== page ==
gallery by The Editors

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In the Ramayana, one of the longest epic poems in world literature and a foundational Hindu text, we recount the life of Rama, a legendary prince. The story tracks the prince’s life from birth in the foothills of the Himalayas to his banishment in the south and everything in-between. It speaks to traditional male archetypes narrating universal themes of love, loss, warfare, discrimination, family and infidelity.

Ramayana is not just a story: it presents the teachings of ancient Hindu sages in narrative allegory, interspersing philosophical and ethical elements. Since it was first recorded in 300BC by the Sanskrit poet Valmiki, hundreds of renditions have been created. Its stories are retold and performed in ceremonies and festivals all over India, and it’s been adapted for TV, animation, video games and even social media.

Franco-Tamil photographer Vasantha Yogananthan is following Rama’s mythical journey, travelling the length of India to create ‘A Myth of Two Souls’ an on-going project documenting the omnipresence nature of the text in everyday life. The project is formatted as seven photo books; four published; three forthcoming, one for each chapter of the epic poem.

Yogananthan’s interpretation of the Ramayana is unique as he blends the gaze of a foreigner, looking at India through western eyes, with his family connection to Sri Lanka. “My Dad is Sri Lankan,” he shares “South India and Sri Lanka have an interesting history, and I was drawn to making work in that part of the world. I never felt like this project is an exploration of my heritage. The Ramayana just really resonated with me. I saw it’s legacy manifested everywhere in Indian life. Its pervasiveness was palpable.”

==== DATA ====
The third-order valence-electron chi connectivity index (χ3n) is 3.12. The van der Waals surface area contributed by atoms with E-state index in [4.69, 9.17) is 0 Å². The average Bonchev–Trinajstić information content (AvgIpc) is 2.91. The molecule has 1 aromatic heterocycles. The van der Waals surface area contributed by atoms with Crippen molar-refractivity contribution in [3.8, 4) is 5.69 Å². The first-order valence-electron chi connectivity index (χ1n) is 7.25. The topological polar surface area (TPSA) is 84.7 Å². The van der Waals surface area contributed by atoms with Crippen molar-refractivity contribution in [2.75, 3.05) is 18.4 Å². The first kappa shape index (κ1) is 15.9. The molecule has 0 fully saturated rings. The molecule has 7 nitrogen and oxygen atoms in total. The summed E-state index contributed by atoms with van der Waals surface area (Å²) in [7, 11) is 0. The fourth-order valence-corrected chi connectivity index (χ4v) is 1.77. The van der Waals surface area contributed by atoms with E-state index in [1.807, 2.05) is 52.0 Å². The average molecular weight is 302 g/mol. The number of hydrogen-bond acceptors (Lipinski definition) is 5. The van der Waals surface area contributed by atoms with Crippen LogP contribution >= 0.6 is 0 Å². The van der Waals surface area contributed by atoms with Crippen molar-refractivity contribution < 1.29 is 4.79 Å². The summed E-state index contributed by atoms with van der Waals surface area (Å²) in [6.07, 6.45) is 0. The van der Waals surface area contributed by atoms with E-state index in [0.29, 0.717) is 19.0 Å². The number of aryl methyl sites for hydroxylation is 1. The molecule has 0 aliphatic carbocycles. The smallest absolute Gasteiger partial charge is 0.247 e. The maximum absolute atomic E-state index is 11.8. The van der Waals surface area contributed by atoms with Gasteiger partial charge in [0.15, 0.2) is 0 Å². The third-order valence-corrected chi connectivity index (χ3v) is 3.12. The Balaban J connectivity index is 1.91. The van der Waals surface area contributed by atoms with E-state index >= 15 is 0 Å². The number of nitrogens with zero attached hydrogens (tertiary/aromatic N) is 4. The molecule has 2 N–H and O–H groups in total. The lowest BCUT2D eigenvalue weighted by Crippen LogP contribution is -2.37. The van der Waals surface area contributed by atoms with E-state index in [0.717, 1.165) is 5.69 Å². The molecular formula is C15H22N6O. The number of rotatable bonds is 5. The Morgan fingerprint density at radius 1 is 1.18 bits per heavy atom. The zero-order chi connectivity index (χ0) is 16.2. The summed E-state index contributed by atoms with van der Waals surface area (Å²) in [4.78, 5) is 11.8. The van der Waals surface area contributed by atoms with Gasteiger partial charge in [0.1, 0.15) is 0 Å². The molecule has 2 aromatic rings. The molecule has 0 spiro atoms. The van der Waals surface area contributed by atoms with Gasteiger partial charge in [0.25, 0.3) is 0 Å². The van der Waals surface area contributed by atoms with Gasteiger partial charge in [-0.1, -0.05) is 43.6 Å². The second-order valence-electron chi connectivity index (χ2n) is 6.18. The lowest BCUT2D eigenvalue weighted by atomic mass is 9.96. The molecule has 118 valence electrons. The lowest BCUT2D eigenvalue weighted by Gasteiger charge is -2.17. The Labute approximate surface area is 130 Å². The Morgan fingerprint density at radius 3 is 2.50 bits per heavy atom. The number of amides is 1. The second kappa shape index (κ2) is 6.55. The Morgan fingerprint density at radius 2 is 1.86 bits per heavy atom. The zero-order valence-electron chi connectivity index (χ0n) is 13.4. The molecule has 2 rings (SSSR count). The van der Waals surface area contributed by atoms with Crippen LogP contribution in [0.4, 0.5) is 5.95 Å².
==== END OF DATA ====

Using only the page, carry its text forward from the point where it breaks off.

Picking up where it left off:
The project is told through a combination of landscapes, portraits and details, a hybrid of documentary and staged moments. He actively blurs the boundaries between fact and fiction, leaving the viewer wondering what is real and what is staged. Richness comes from this tension, as you move between dreamy, evocative landscapes and the peculiar energy of the staged portraits. The work manifests as visual poems, enigmatic, mystical layers marked by an otherworldly beauty and the lightness of touch makes every image feel sacred and calm.

To add greater complexity, each chapter is narrated through a new visual vernacular. He explored the ancient tradition of hand painting, collaborating with a local, trained in the technically meticulous art form. Working without colour references, the painter added an extra layer of interpretation to a project already well aware of the opacity of myth. This method, developed in the 19th century before the advent of colour film, adds a temporal dimension to the project, creating a dialogue between eras, a journey through time.

His decision to make A Myth of Two Souls part-publishing project came from a place of intimacy and an ability to heighten the experience of the work. “A photobook can be engaged with over a long period, and that has exciting opportunities in terms of editing and sequencing. It allows you to think in less linear ways and build-hidden relationships between pictures. It feels right for this project.” He continues, “I also love the freedom it gives you, as a photographer you are often compromising when it comes to how your work is seen. With a photo book, you can call the shots and be quite radical in pushing ideas.”

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